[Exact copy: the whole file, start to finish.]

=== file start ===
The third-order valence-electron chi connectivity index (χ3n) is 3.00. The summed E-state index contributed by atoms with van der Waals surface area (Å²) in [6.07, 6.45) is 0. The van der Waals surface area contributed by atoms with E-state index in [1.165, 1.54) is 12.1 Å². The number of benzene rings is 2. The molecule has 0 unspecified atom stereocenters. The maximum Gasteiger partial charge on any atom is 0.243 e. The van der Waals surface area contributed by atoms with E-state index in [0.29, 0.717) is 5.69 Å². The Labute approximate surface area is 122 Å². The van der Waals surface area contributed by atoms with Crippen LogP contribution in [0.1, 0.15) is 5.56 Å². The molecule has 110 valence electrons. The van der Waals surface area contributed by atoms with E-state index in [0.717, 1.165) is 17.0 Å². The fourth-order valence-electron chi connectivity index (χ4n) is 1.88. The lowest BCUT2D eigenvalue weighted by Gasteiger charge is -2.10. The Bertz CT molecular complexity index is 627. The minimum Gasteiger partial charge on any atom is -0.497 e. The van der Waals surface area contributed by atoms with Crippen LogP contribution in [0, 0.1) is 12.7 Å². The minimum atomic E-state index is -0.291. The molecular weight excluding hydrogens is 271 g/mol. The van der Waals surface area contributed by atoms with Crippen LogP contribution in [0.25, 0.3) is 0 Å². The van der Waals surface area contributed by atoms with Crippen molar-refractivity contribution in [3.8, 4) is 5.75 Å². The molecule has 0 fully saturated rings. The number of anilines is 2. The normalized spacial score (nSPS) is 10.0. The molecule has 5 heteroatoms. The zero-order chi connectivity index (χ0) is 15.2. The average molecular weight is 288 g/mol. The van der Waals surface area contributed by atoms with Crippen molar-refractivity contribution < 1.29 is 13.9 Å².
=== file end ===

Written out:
The third-order valence-electron chi connectivity index (χ3n) is 3.00. The summed E-state index contributed by atoms with van der Waals surface area (Å²) in [6.07, 6.45) is 0. The van der Waals surface area contributed by atoms with E-state index in [1.165, 1.54) is 12.1 Å². The number of benzene rings is 2. The molecule has 0 unspecified atom stereocenters. The maximum Gasteiger partial charge on any atom is 0.243 e. The van der Waals surface area contributed by atoms with E-state index in [0.29, 0.717) is 5.69 Å². The Labute approximate surface area is 122 Å². The van der Waals surface area contributed by atoms with Crippen LogP contribution in [0.1, 0.15) is 5.56 Å². The molecule has 110 valence electrons. The van der Waals surface area contributed by atoms with E-state index in [0.717, 1.165) is 17.0 Å². The fourth-order valence-electron chi connectivity index (χ4n) is 1.88. The lowest BCUT2D eigenvalue weighted by Gasteiger charge is -2.10. The Bertz CT molecular complexity index is 627. The minimum Gasteiger partial charge on any atom is -0.497 e. The van der Waals surface area contributed by atoms with Crippen LogP contribution in [0, 0.1) is 12.7 Å². The minimum atomic E-state index is -0.291. The molecular weight excluding hydrogens is 271 g/mol. The van der Waals surface area contributed by atoms with Crippen LogP contribution in [0.25, 0.3) is 0 Å². The van der Waals surface area contributed by atoms with Crippen molar-refractivity contribution in [3.8, 4) is 5.75 Å². The molecule has 0 fully saturated rings. The number of anilines is 2. The normalized spacial score (nSPS) is 10.0. The molecule has 5 heteroatoms. The zero-order chi connectivity index (χ0) is 15.2. The average molecular weight is 288 g/mol. The van der Waals surface area contributed by atoms with Crippen molar-refractivity contribution < 1.29 is 13.9 Å².